Since vitamin D was discovered, vitamin E has largely been ignored, yet the nutrient is no less essential to our health. It is required for healthy reproduction, skin, vision, blood and brain. Like other antioxidants, it plays a critical role in protecting us from aging and disease by neutralizing free radicals.
Because vitamin E is necessary for so many aspects of our body, there can be a wide range of signs or symptoms of deficiency. It is not necessary to have all of the following symptoms; because these symptoms can indicate other health issues, it is important to consult with your physician if you have any symptoms.
Signs or Symptoms of Vitamin E Deficiency
Blood clots or the tendency to form blood clots
Dry hair, split ends or thinning hair
Impotence or low sexual drive in men
Immune system problems, particularly among older adults
Loss of muscle mass
Menstrual pain in women
Neuropathy (Nerve pain)
Numbness and tingling (peripheral neuropathy—a vitamin E deficiency has been linked to the breakdown of nerve cells known as the Purkinje neurons, impairing their ability to transmit signals)
Vitamin E Deficiencies Linked to Other Medical Conditions
Some of the medical conditions that can cause a vitamin E deficiency include:
Newborns and premature babies are also at risk of a vitamin E deficiency
Conditions Improved by Increased Vitamin E Intake
While any of the above conditions may be improved by increasing your vitamin E intake, research also shows that it may help fight Alzheimer’s disease, preeclampsia (high blood pressure during pregnancy that was previously known as toxemia), non-alcoholic fatty liver disease and prostate cancer.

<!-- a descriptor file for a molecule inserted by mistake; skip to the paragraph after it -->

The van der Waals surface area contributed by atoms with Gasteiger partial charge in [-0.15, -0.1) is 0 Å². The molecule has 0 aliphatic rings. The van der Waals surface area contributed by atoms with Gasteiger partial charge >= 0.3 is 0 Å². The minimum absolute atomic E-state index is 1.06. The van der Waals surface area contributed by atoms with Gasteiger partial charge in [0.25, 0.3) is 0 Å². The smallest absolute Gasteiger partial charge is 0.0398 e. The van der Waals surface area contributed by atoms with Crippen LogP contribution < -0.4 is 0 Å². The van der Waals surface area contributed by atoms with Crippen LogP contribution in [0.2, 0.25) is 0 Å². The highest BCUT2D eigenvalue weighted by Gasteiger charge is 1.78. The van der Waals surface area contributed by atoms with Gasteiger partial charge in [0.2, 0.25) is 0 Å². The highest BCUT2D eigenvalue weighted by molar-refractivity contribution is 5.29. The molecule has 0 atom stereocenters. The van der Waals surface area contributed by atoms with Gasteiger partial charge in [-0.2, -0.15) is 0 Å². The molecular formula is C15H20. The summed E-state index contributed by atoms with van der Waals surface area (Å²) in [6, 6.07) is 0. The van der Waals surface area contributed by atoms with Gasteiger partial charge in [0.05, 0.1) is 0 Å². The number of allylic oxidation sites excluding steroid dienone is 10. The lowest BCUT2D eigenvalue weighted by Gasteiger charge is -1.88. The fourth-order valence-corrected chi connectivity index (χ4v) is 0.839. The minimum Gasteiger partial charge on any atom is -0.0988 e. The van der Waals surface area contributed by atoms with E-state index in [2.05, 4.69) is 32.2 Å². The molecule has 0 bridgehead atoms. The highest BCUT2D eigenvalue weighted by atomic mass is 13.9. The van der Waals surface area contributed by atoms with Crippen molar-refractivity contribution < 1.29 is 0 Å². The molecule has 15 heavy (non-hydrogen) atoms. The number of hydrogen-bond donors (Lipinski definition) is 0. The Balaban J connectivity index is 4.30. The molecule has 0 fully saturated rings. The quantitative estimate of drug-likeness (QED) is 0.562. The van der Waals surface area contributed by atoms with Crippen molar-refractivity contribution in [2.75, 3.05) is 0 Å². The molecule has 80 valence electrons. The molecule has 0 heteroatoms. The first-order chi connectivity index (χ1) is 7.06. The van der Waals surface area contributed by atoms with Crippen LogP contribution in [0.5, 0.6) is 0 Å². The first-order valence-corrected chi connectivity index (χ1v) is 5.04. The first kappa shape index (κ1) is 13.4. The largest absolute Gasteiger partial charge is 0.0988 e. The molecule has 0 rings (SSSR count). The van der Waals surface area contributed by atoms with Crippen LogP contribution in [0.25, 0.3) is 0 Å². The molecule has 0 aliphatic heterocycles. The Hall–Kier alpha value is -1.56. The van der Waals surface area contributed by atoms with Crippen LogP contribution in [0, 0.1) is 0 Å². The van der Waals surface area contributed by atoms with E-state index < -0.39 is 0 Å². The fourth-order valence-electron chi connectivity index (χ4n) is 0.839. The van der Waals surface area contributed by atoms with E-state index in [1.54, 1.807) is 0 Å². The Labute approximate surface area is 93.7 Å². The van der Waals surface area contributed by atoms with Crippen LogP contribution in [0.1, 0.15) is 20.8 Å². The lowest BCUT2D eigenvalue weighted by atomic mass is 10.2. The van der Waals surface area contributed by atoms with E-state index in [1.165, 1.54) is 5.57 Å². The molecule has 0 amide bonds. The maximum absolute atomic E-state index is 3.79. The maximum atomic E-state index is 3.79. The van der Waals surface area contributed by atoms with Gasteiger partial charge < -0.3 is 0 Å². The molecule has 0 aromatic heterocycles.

Food Sources of Vitamin E
There are many excellent plant-based foods that contain vitamin E as most nuts, grains and seeds contain the nutrient. Here are some of the best:
Sunflower seeds—Just one ounce of sunflower seeds contains 10 milligrams of vitamin E. Raw, unsalted sunflower seeds are best.
Almonds—One ounce of almonds contains 7.3 milligrams of vitamin E. Like other nuts and seeds, it is best to choose raw, unsalted varieties.
Hazelnut Oil—One tablespoon of hazelnut oil contains 6.4 milligrams of vitamin E.
Sunflower Oil—One tablespoon of sunflower oil contains 5.6 milligrams of vitamin E. Choose unrefined options as most sunflower oil is heavily refined and heated above the smoke point during processing, making it an unhealthy option. Choose cold-pressed oil instead.
Almond Oil—One tablespoon of almond oil contains 5.3 milligrams of vitamin E. Choose cold-pressed oil.
Hazelnuts—One ounce of hazelnuts contains 4.3 milligrams of vitamin E. Choose cold-pressed oil.
Pine nuts—One ounce of pine nuts, also known as pignolia nuts, contains 2.7 milligrams of vitamin E.
Avocado—One half an avocado contains 2.1 milligrams of vitamin E.
Red Peppers—One red sweet bell pepper contains 1.9 milligrams of vitamin E.
Brazil nuts—One ounce of Brazil nuts contains 1.6 milligrams of vitamin E.
Supplementing with Vitamin E
Food is always the best way to obtain any nutrient; however, sometimes higher amounts are needed than can be obtained by diet alone. There are many different vitamin E options on the market. Ideally, choose one that says “mixed tocopherols” on the label.
If you are vegan or vegetarian you’ll want to pay attention to the label of the products you select as many are sources from fish. Most nutritionist recommend between 400 and 800 IU of vitamin E. Since many drugs interact with vitamin E be sure to check with your doctor or pharmacist before supplementing with this nutrient.